Friday, May 09, 2008

AAC weekly message from Bishop David Anderson

Via email, the weekly message from Bishop David Anderson with the American Anglican Council [boldface mine]:

Beloved in Christ,

This week, a good portion of my time has been invested in an Executive Committee meeting of the Common Cause Partners Federation. If this organization is, hopefully, to be more than just a gathering of orthodox judicatory and mission organizations' leaders, work has to be commenced on some difficult issues. The good news is that such work is being addressed. After the many disappointments of the past five to eight years, I am reluctant to pronounce when something will happen and what it will look like, but I do have a great deal of optimism about the future for the Common Cause participants. I see a willingness to look the hard issues in the face and begin trying to work on them. Is the task formidable? Absolutely! But the important thing is that the leaders I am sitting beside are willing to begin the process, and this willingness will continue to be reflected when the same bishops are gathered for GAFCON. I also have a good deal of hope and optimism for GAFCON, that it will bring forth what will unfold into the future of Anglicanism.

When the American Anglican Council writes to those overseas about the troubles on the spiritual landscape in North America, it is often the case that our listeners or readers will default to the easiest understanding - sex. I have explained to journalists at length that the sexuality issues in North America are derivative of the theological errors of the Episcopal Church and the Anglican Church of Canada. The orthodox Anglicans in North America fervently believe that Jesus is the Way, the Truth, and the Life, and none come unto the Father except through him. Jesus gave us this doctrine himself, and it becomes a litmus test for the theological deviation that has occurred and is progressing at an alarming rate. Additionally, the orthodox Anglicans believe the Holy Scripture to be "God breathed," as II Timothy 3:16 phrases it. We believe that Holy Scripture has the authority to speak into both our spiritual and our "secular" lives, and to provide not only the words of eternal life, but also the proper ordering of our behavior and discipline.

The great divide we face is that the liberal revisionists no longer believe this, and it is a very significant departure from historic Christianity. In their view, Jesus is a way to the Father, but you can pick the path that works best for you. Likewise, scripture is written by the church and can be rewritten and reinterpreted by the church to mean different things than it has for the past two millennia. In reality, if Bishop Gene Robinson were to resign tomorrow, very little would change in North America. Sexuality issues are the presenting symptom that indicates a visit to the doctor's office is needed, but they are not the disease. Departure from the historic Christian faith is the disease, and sexual perversions, dealings in witchcraft and the occult, and other manifestations are the consequent result. If you are not here to witness it, it is hard to comprehend how wacko the Episcopal Church scene is getting. We couldn't make this stuff up if we tried, so we will just report it to you to underline our point: as bad as the homosexuality issues are in the church, the bizzare theology is even worse.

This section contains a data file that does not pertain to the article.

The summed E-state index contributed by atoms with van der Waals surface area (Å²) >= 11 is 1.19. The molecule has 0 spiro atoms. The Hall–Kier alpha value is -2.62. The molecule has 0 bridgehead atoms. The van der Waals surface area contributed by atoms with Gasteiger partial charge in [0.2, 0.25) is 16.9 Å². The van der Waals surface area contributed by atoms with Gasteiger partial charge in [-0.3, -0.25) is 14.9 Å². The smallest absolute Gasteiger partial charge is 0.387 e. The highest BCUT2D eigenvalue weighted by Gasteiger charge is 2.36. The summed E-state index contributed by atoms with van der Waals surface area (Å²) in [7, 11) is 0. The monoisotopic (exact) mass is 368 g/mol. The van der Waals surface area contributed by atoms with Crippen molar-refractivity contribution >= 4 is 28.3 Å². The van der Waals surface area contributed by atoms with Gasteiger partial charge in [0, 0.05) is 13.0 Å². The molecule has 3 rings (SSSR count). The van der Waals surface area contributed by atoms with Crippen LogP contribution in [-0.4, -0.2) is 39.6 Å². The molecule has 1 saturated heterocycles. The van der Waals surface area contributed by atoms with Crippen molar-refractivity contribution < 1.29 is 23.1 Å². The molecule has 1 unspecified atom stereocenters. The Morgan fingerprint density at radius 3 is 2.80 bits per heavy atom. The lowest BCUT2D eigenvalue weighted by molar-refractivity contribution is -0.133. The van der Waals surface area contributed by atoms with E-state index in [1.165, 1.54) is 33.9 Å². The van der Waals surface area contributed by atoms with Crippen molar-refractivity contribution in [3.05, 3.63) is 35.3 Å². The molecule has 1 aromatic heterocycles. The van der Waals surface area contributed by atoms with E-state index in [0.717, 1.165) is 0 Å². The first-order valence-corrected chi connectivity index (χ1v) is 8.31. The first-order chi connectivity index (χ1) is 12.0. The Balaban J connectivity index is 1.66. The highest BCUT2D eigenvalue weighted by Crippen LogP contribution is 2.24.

David Kalvelage, the Executive Editor of The Living Church, a respected orthodox weekly publication centered on the life and events within the Episcopal Church, has written an excellent article that goes to the point of my remarks above. David has given us permission to reprint the entirety of his article which appears in the May 11 edition of The Living Church. Read the article below, and bear in mind that no one made this up, and this is the very sad and dangerous state of much of the Episcopal Church. People's eternal life is being put at risk because teaching such as this is disseminated by diocesan sources, and those who believe and act on it are at peril.

Speaking of Gene Robinson, he is again claiming that his life is being threatened, but this has all of the narcissistic credibility of the young Nigerian gay man who keeps claiming that he was attacked in Nigeria because of his sexual orientation, but he can't seem to keep straight the details of the alleged event(s). Is it dangerous to be publicly gay? In some locations and at some times, undoubtedly so. It is also dangerous in many European and North American settings to be public and verbal about being ex-gay. The entire concept of being ex-gay undermines the mantra of "they are born that way and it is immutable," and thereby seems to somehow threaten the very identity of being gay. Consequently, verbal and physical attacks have been visited on those who have had healing and restoration from God brought into their life. Those whose lives were disordered have been re-ordered, or if you will, re-oriented, into what is the intention of the Creator - thanks be to God.

This Sunday is a double Holy Day in the US: first the feast of Pentecost, and the outpouring of the Holy Spirit on the church, accompanied by supernatural events. This is still happening in the churches where the members both believe and expect it. Secondly, it is Mother's Day in the United States, and anyone who hasn't sent Mom a card and some flowers is in trouble. And even if you have, phone Mom and thank her for all that she has done for you.

Blessings and Peace in Christ Jesus,

The Rt. Rev. David C. Anderson, Sr.
President & CEO of the AAC

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